Exploring methods of neurogenic analysis

B9_Duy bylineNeural stem cells in the adult brain hold significant promises for human regenerative medicine. Therefore methods to analyze these stem cells in normal and pathological conditions are crucial for acquiring deeper insight into the biology of adult neurogenesis and into how stem cells can be exploited for the correction of neural function in disease states. In this Brain Wave, I will review two different types of neurogenic analysis: 1) Lineage tracing using S-phase markers, and 2) Retrovirus injection. I will then discuss how the field might improve upon these methods to develop more robust tools to study adult neurogenesis.

The most widely used and oldest method to analyze adult neurogenesis relies on the delivery of BrdU (5-Bromo-2’-Deoxyuridine), a chemical that permanently integrates into the cell during the S-phase of the cell cycle. This means that, even after cell division, BrdU will be retained in the daughter cells. In the context of neural stem cells, BrdU will be incorporated only in dividing stem cells. After cell division the BrdU-incorporated daughter cells will go on to become neurons.

To confirm that the daughter cells have indeed become newborn neurons, it is necessary to show that they express Neuronal Nuclei (NeuN), which is a gene that is expressed only in mature neurons (other neuronal markers, such as HuC/D, can also be used). As a result, counting the number of cells that have both BrdU and NeuN will yield the number of newborn neurons. The number of newborn neurons that the brain produces is correlated with learning and memory, as well as emotional regulation.

SIMON CAULTON/ CC-by-SA-3.0  BrdU enters during the S-phase of the cell cycle, when DNA is copied.

SIMON CAULTON/ CC-by-SA-3.0
BrdU enters during the S-phase of the cell cycle, when DNA is copied.

While the BrdU method is useful for obtaining the number of newborn neurons, BrdU is limited to the cell’s nucleus. The BrdU method alone consequently does not yield any further information regarding the labeled cell’s overall morphology or shape, which are crucial for the cell’s function. In order to study the overall morphology of the newborn neuron, such as its axons and dendrites, neuroscientists have turned to retrovirus. Retroviruses are useful in that they not only infect newborn neurons, but also spread throughout the entire cell, allowing for the visualization of axonal and dendritic structures.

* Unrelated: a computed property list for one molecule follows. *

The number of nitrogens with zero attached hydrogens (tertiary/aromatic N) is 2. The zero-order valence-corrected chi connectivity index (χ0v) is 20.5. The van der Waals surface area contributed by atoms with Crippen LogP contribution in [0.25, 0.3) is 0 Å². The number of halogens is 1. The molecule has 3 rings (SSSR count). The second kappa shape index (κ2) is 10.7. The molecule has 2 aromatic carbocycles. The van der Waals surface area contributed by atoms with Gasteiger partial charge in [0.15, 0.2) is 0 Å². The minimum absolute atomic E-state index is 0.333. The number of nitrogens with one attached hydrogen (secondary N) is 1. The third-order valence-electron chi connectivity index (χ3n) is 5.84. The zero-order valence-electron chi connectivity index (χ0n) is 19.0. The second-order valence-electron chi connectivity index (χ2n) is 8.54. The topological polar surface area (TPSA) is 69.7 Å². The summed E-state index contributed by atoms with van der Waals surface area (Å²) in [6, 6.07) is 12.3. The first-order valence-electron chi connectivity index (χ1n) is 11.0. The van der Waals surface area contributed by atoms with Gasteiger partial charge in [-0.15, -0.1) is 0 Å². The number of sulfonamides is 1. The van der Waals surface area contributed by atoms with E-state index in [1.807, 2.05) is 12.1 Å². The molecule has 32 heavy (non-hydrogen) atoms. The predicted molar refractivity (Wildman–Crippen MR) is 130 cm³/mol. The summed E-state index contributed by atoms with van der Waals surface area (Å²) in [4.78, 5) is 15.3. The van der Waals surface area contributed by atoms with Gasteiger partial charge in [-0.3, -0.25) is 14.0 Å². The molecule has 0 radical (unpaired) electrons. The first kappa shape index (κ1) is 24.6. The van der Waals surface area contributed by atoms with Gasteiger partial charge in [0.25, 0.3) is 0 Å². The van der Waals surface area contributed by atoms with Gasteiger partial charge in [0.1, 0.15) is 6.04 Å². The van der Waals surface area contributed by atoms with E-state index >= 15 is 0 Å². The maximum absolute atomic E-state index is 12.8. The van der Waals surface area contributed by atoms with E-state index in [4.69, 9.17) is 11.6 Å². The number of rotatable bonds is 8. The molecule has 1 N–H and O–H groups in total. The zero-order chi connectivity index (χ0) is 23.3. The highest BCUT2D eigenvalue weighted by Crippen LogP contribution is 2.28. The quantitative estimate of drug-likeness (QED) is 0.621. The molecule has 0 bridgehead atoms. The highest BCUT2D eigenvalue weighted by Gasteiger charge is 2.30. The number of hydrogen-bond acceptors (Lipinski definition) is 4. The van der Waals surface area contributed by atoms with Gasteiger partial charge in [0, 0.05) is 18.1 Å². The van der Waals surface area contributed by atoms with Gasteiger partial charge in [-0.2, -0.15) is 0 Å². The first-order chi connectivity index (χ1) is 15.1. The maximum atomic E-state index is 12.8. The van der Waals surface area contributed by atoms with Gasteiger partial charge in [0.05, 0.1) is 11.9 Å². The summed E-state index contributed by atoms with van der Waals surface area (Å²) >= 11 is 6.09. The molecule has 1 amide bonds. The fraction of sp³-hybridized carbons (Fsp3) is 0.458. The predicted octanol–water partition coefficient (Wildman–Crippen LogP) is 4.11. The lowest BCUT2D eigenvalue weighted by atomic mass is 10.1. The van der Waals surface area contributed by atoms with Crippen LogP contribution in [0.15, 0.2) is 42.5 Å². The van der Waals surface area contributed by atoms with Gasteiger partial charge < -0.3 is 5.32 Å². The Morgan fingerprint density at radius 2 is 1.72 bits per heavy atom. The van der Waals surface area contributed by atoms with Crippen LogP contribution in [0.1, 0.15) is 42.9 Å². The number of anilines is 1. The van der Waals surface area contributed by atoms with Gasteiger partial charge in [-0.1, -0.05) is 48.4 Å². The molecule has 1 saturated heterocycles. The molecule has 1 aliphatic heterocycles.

Together BrdU and retrovirus are two powerful methods that can be used to analyze the production of newborn neurons and their morphology. However both methods suffer from several important limitations. Whereas BrdU is injected intraperitoneally (into the body cavity), retrovirus is injected directly into the brain. These external deliveries can result in a higher variance in the number of cells infected, making it more difficult to obtain reliable cell counts. The retrovirus itself also has highly stochastic infection properties.

Improving the consistency of the retroviral injection rate will allow the retrovirus to be used not only for determining the morphology of new neurons, but also for performing cell counts, similar to BrdU methods.

Direct injection of retrovirus into the brain also poses another problem, namely inevitable injury at the injection site. Previous studies have shown that mechanical injury can induce cellular proliferation and potentially neurogenesis at the region of injury. In other words, it is possible that some of the neurons infected by the retrovirus might include those that were born in response to the injection-induced injury, making it harder to interpret the results from studies using retrovirus. Improvements to the delivery method of retrovirus would be extremely useful for neurogenic analysis.

One potential modification to the virus could be to alter its structure so that it can pass through the blood brain barrier, allowing for systemic delivery methods (such as by IP injection) that do not induce injury at the region of injection.

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